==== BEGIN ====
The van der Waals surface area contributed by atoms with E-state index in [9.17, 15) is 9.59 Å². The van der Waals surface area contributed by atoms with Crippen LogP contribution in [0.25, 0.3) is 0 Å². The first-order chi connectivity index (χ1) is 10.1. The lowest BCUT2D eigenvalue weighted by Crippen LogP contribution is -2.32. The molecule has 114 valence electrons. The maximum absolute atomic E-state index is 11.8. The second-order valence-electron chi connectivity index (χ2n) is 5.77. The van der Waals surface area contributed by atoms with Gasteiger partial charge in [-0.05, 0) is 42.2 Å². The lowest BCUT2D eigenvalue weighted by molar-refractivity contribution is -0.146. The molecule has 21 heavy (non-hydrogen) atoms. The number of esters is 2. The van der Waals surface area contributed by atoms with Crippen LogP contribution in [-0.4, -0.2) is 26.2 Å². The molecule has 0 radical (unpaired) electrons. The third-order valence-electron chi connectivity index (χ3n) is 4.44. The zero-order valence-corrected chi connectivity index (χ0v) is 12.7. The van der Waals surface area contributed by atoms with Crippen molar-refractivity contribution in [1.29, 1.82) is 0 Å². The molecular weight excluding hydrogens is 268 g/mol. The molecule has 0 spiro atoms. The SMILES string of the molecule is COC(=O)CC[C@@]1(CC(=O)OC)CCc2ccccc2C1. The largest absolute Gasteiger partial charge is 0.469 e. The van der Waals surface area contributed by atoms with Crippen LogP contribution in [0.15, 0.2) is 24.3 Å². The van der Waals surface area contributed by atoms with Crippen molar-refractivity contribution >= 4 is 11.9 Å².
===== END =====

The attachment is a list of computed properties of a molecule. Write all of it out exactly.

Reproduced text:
The van der Waals surface area contributed by atoms with E-state index in [9.17, 15) is 9.59 Å². The van der Waals surface area contributed by atoms with Crippen LogP contribution in [0.25, 0.3) is 0 Å². The first-order chi connectivity index (χ1) is 10.1. The lowest BCUT2D eigenvalue weighted by Crippen LogP contribution is -2.32. The molecule has 114 valence electrons. The maximum absolute atomic E-state index is 11.8. The second-order valence-electron chi connectivity index (χ2n) is 5.77. The van der Waals surface area contributed by atoms with Gasteiger partial charge in [-0.05, 0) is 42.2 Å². The lowest BCUT2D eigenvalue weighted by molar-refractivity contribution is -0.146. The molecule has 21 heavy (non-hydrogen) atoms. The number of esters is 2. The van der Waals surface area contributed by atoms with Crippen LogP contribution in [-0.4, -0.2) is 26.2 Å². The molecule has 0 radical (unpaired) electrons. The third-order valence-electron chi connectivity index (χ3n) is 4.44. The zero-order valence-corrected chi connectivity index (χ0v) is 12.7. The van der Waals surface area contributed by atoms with Crippen molar-refractivity contribution in [1.29, 1.82) is 0 Å². The molecular weight excluding hydrogens is 268 g/mol. The molecule has 0 spiro atoms. The SMILES string of the molecule is COC(=O)CC[C@@]1(CC(=O)OC)CCc2ccccc2C1. The largest absolute Gasteiger partial charge is 0.469 e. The van der Waals surface area contributed by atoms with Crippen LogP contribution in [0.15, 0.2) is 24.3 Å². The van der Waals surface area contributed by atoms with Crippen molar-refractivity contribution >= 4 is 11.9 Å².